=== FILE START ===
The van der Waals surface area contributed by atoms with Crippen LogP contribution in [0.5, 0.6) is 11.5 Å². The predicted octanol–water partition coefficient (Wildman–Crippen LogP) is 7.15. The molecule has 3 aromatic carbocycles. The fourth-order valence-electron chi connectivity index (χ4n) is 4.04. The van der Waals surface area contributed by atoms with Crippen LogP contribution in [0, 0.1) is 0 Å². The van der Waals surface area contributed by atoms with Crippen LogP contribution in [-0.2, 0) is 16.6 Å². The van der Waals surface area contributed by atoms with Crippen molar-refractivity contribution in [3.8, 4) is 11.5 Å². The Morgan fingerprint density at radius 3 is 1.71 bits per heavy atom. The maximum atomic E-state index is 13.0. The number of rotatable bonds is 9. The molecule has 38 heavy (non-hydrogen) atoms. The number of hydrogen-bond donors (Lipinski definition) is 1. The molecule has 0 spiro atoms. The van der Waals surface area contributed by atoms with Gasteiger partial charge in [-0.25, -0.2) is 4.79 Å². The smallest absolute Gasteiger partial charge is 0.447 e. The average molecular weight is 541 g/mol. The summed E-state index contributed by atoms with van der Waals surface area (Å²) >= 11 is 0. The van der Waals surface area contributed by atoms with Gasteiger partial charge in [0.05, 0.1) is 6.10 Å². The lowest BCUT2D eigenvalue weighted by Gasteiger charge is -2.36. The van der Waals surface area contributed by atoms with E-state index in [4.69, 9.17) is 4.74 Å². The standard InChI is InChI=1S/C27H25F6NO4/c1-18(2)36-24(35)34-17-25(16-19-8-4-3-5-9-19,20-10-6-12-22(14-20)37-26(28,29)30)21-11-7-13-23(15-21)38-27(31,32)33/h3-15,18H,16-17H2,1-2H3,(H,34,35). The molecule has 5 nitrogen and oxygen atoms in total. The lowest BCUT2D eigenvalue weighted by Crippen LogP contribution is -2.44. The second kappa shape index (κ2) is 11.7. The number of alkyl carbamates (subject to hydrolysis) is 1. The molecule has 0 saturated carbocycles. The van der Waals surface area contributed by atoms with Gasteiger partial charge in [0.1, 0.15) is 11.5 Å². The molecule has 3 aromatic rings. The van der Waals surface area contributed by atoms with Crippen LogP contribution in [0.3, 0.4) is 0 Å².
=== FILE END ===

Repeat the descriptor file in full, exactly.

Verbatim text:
The van der Waals surface area contributed by atoms with Crippen LogP contribution in [0.5, 0.6) is 11.5 Å². The predicted octanol–water partition coefficient (Wildman–Crippen LogP) is 7.15. The molecule has 3 aromatic carbocycles. The fourth-order valence-electron chi connectivity index (χ4n) is 4.04. The van der Waals surface area contributed by atoms with Crippen LogP contribution in [0, 0.1) is 0 Å². The van der Waals surface area contributed by atoms with Crippen LogP contribution in [-0.2, 0) is 16.6 Å². The van der Waals surface area contributed by atoms with Crippen molar-refractivity contribution in [3.8, 4) is 11.5 Å². The Morgan fingerprint density at radius 3 is 1.71 bits per heavy atom. The maximum atomic E-state index is 13.0. The number of rotatable bonds is 9. The molecule has 38 heavy (non-hydrogen) atoms. The number of hydrogen-bond donors (Lipinski definition) is 1. The molecule has 0 spiro atoms. The van der Waals surface area contributed by atoms with Gasteiger partial charge in [-0.25, -0.2) is 4.79 Å². The smallest absolute Gasteiger partial charge is 0.447 e. The average molecular weight is 541 g/mol. The summed E-state index contributed by atoms with van der Waals surface area (Å²) >= 11 is 0. The van der Waals surface area contributed by atoms with Gasteiger partial charge in [0.05, 0.1) is 6.10 Å². The lowest BCUT2D eigenvalue weighted by Gasteiger charge is -2.36. The van der Waals surface area contributed by atoms with E-state index in [4.69, 9.17) is 4.74 Å². The standard InChI is InChI=1S/C27H25F6NO4/c1-18(2)36-24(35)34-17-25(16-19-8-4-3-5-9-19,20-10-6-12-22(14-20)37-26(28,29)30)21-11-7-13-23(15-21)38-27(31,32)33/h3-15,18H,16-17H2,1-2H3,(H,34,35). The molecule has 5 nitrogen and oxygen atoms in total. The lowest BCUT2D eigenvalue weighted by Crippen LogP contribution is -2.44. The second kappa shape index (κ2) is 11.7. The number of alkyl carbamates (subject to hydrolysis) is 1. The molecule has 0 saturated carbocycles. The van der Waals surface area contributed by atoms with Gasteiger partial charge in [0.1, 0.15) is 11.5 Å². The molecule has 3 aromatic rings. The van der Waals surface area contributed by atoms with Crippen LogP contribution in [0.3, 0.4) is 0 Å².